Technology is one area that no one in any industry can afford to grow complacent about--tech is changing so quickly that skills you mastered last year may already be outdated. What skills do you need to keep up?
In such a quickly evolving industry, information decays at a rate of 30 percent a year, according to Research in Labor Economics, rendering nearly a third of last year's tech-related knowledge irrelevant.
On that note, here are the top six tech skills that Pluralsight has identified as not just "nice-to-know," but "need to know," in 2015:
As I've written recently, coding is the number-one skill in demand today worldwide. Although coding and computer science are still marginalized in the K-12 education system, it's clear that the ability to code has become as important as other basic forms of literacy like reading and math. [...]
According to Forbes, big data will continue to grow in 2015, due in part to the rise of the Internet of Things, which has the power to embed technology in practically anything. As ever-larger volumes of data are created, it's vital to know how to collect and analyze that data--particularly when it's related to customer preferences and business processes. [...]
TechRadar reported this month that 2015 will be the year that the cloud becomes the "new normal." [...]
As Six Dimensions states, "If you don't have a mobile strategy, you don't have a future strategy." This has never been truer than in 2015, the year in which The Guardian predicts an increasing number of companies will learn how to mobilize their revenue-generating processes, like making purchases and depositing checks. This is also the year that we'll hit critical mass with the fusion of mobile and cloud computing, according to Forbes. [...]
Data keeps multiplying, which means whatever message you hope to communicate online must find increasingly creative ways to break through the noise. That's where data visualization comes in, which involves using a visual representation of the data to discover new information and breakthroughs. [...]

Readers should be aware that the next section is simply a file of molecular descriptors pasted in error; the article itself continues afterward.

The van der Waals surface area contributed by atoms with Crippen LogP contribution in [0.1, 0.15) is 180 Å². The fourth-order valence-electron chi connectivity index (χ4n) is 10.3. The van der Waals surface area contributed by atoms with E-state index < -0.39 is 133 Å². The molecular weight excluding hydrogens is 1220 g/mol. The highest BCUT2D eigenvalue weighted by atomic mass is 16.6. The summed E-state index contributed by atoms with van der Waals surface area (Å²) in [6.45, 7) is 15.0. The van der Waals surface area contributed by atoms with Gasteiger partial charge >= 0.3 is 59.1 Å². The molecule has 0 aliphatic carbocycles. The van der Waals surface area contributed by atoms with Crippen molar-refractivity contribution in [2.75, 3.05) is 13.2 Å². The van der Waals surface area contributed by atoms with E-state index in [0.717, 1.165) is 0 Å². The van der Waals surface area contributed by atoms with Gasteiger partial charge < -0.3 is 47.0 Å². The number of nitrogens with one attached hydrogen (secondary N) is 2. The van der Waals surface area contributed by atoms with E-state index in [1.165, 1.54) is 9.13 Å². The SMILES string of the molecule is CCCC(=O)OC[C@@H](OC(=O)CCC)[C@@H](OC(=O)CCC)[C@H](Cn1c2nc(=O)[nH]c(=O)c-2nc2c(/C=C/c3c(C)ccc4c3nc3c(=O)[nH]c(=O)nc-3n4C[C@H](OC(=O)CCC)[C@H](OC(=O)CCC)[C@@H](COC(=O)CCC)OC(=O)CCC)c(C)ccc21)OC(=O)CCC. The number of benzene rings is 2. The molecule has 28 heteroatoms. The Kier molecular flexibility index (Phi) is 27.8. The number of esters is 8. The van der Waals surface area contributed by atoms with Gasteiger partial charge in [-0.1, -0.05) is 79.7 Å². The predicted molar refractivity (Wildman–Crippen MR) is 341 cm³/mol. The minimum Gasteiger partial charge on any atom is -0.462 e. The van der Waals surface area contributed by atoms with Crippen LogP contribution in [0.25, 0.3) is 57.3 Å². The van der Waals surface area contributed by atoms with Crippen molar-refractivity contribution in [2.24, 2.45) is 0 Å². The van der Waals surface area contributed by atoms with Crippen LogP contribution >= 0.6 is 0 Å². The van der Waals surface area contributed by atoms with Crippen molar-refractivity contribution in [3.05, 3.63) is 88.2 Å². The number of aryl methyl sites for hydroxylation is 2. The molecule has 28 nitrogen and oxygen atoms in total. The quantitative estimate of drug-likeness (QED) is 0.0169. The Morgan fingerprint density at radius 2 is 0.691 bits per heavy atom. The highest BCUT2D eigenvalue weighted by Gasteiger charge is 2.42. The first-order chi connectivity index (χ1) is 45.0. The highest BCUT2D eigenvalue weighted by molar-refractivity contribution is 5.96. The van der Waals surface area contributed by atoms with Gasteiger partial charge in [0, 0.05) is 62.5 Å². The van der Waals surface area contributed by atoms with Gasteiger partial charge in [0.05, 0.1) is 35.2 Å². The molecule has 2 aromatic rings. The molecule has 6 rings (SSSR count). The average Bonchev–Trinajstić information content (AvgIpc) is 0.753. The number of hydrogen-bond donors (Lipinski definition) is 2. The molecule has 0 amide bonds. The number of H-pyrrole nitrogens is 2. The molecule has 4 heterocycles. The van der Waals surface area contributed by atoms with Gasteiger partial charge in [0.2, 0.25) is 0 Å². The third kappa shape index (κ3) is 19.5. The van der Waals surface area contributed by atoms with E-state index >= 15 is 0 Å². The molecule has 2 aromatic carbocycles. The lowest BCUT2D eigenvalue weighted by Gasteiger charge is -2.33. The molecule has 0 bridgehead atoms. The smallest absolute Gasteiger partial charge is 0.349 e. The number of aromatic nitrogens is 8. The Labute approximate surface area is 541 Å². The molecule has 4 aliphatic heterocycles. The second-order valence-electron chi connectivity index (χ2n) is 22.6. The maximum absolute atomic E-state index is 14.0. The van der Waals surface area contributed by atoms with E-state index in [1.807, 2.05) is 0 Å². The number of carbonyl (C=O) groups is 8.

User experience (UX) designers consider the end user's ease of use, efficiency, and general experience of interfacing with a system (such as a website or application). Smashing Magazine notes that while user experience has long been important, it has become more so recently in relation to the diverse ways that users can now access websites, including mobile and apps. [...]
For those who are in the startup or SMB market, I'd also like to add a few additional recommendations to the author's mix:
- APIs and integration points - as SaaS/PaaS service providers continue to grow, the need to reinvent the wheel is in massive decline. Save yourself, and your organization, time and money by investing in partnerships with other technology providers. A good understanding of how the pieces go together, even at a conceptual level, can turn large problems into no problems.
- Information is everywhere, use it! - Along with the first point and the author's point regarding big data (customer data), become intimately familiar with your servers, applications, and how each are used. Services like Google Analytics, New Relic, Kissmetrics can record almost anything and act upon it. Servers overallocated? Resize to improve costs (or find ways to drive more traffic). Under allocated? Resize up or segment to improve user performance.